More than half of the women in the United States are in their childbearing years. The majority do not want an unplanned pregnancy. A July 2020 ruling by the Supreme Court exempted businesses, universities and moral objectors from providing birth control with insurance coverage. Women's ability to use contraception to prevent unplanned pregnancies is assocaited with broad health, social and economic benefits.
According to the National Institutues of Health, unplanned births are associated with relationship conflicts, depression and limited education. I am your host Ruth Ezell and this is Healthy You by The Open Source. This episode is sponsored by Planned Parenthood, a trusted healthcare provider and educator.
My guest today on Healthy You is nurse practitioner Donna White at Planned Parenthood. White has an extensive nursing career that spans 26 years. She has worked in private practice, public health and for community agencies. Welcome, Donna!
Donna: Thank you! I'm excited to be here.
Ruth: Oh, it's going to be an exciting conversation! Now, for a significant number of women, birth control is an economics issue. Because women are typically caregivers, they lose a lot of ground by coming in and out of the job market. Has birth control tightened the wage gap?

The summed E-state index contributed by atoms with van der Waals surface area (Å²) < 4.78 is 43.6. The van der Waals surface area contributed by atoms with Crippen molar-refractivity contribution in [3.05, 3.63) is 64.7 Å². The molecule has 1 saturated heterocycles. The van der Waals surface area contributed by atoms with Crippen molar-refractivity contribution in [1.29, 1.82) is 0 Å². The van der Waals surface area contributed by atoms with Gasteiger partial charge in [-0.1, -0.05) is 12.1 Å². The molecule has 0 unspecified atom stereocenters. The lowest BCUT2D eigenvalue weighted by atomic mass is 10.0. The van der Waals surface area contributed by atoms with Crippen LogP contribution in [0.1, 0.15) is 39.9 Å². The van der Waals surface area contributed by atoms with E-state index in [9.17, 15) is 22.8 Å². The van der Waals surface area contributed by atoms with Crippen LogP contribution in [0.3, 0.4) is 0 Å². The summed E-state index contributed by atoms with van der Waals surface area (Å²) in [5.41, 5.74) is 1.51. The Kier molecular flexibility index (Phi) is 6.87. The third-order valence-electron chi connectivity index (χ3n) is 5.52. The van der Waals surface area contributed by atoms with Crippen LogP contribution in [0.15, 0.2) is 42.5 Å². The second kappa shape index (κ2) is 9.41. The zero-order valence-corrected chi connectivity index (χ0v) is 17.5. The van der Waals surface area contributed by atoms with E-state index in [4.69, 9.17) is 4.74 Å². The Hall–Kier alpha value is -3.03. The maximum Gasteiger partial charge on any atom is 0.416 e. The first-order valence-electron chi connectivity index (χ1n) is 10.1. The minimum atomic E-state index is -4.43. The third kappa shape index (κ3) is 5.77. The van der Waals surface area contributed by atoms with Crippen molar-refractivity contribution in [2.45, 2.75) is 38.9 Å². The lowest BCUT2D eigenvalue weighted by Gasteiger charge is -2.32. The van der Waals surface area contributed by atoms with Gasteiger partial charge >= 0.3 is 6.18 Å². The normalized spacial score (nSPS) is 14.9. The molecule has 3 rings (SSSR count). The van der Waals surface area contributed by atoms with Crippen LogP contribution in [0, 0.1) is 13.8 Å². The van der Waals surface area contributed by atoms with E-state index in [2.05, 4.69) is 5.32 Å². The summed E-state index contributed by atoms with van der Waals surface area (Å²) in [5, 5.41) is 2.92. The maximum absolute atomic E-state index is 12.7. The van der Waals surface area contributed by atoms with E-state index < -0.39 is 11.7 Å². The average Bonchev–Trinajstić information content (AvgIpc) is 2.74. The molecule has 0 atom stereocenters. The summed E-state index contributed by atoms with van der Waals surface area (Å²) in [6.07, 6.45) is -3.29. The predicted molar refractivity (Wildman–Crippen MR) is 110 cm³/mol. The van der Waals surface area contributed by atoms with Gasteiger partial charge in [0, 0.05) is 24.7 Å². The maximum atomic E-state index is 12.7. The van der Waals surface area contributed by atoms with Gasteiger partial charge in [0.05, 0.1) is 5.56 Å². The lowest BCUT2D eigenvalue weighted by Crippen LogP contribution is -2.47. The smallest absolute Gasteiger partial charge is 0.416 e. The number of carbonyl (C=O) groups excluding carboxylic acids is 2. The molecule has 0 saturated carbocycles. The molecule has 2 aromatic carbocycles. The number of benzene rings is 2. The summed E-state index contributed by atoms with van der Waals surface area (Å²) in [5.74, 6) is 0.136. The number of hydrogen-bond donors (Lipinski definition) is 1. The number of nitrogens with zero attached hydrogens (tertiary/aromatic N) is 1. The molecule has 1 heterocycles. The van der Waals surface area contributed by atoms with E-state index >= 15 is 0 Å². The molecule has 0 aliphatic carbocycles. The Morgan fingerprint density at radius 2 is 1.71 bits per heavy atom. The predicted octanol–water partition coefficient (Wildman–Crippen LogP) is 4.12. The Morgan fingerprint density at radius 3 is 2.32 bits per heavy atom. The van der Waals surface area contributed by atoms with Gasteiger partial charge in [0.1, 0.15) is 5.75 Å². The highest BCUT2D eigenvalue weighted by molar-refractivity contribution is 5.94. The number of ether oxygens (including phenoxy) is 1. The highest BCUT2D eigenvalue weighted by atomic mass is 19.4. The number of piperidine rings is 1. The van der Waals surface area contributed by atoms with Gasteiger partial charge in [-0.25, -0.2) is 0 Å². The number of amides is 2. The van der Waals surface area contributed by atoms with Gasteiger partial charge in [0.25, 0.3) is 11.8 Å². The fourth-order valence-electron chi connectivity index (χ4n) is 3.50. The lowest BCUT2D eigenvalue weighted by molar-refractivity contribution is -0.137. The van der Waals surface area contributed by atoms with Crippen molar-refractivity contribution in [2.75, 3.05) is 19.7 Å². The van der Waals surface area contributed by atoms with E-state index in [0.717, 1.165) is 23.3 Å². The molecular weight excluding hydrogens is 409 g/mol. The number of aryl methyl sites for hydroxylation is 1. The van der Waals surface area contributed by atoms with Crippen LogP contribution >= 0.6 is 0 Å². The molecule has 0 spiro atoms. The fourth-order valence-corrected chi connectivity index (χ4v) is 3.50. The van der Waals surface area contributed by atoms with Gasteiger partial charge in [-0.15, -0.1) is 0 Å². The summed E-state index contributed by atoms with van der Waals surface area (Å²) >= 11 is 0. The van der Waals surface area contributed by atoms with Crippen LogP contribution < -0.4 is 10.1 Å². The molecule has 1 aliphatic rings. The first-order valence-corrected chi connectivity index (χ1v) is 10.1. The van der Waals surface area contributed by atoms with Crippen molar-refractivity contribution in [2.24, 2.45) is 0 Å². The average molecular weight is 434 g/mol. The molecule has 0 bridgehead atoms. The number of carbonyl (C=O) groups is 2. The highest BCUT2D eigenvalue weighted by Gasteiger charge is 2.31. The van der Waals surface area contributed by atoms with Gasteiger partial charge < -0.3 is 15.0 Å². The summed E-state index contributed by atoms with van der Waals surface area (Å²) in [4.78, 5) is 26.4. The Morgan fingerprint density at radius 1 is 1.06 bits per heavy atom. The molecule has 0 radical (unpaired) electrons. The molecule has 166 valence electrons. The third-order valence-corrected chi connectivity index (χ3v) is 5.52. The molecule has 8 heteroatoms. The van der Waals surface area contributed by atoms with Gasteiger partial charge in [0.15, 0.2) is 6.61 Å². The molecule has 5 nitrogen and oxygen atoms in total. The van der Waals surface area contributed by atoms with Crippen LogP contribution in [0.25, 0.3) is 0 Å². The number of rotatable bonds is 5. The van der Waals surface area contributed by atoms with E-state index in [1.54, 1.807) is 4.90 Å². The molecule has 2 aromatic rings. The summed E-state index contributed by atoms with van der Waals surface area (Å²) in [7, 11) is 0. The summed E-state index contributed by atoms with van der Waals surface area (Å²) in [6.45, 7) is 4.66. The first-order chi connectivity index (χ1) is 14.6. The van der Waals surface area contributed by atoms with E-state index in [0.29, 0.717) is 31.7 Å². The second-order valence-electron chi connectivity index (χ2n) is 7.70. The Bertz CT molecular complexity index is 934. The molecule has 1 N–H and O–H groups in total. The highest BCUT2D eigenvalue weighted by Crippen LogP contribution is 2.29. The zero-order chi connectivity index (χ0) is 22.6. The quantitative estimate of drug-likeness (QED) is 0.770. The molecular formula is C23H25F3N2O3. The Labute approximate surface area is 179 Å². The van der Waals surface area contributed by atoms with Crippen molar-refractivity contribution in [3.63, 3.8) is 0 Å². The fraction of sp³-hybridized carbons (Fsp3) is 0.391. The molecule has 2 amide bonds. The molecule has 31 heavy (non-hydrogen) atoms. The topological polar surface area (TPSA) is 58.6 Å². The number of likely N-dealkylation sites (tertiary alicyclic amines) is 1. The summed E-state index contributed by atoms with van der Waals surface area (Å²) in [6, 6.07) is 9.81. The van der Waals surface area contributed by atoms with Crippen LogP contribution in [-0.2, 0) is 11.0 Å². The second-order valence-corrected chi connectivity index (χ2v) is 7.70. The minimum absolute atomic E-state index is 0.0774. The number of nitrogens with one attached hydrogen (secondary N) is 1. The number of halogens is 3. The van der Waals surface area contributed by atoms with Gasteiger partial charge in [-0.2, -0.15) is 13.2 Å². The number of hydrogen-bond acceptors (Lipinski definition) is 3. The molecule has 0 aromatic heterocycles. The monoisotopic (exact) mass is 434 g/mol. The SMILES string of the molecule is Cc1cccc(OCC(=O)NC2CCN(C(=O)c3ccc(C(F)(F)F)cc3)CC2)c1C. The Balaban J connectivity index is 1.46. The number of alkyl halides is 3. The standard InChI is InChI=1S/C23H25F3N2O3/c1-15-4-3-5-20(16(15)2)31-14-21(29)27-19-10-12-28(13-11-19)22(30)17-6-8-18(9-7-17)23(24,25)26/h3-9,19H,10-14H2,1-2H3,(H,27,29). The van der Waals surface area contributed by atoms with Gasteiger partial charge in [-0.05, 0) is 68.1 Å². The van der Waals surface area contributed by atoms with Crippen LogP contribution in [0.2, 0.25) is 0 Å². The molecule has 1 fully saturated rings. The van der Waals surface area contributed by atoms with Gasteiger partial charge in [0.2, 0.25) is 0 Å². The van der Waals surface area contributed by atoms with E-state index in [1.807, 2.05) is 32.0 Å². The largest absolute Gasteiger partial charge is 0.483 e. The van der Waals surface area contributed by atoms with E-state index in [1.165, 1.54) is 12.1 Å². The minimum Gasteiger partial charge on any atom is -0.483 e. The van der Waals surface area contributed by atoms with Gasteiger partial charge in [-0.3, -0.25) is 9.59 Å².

D: Oh, yes it has. Women having access to birth control at a young age affects how much money they make in their 30s and 40s. Birth control allows the woman to delay having a child, which means that she can invest in her higher education [and] her career. By not having to go in and out of the market it gives them more of a chance for advancement and higher pay.
R: Now, a lot of women, they can't afford birth control. Private researchers are saying the number is as high as 20 million women! Is this what you've found and are there solutions?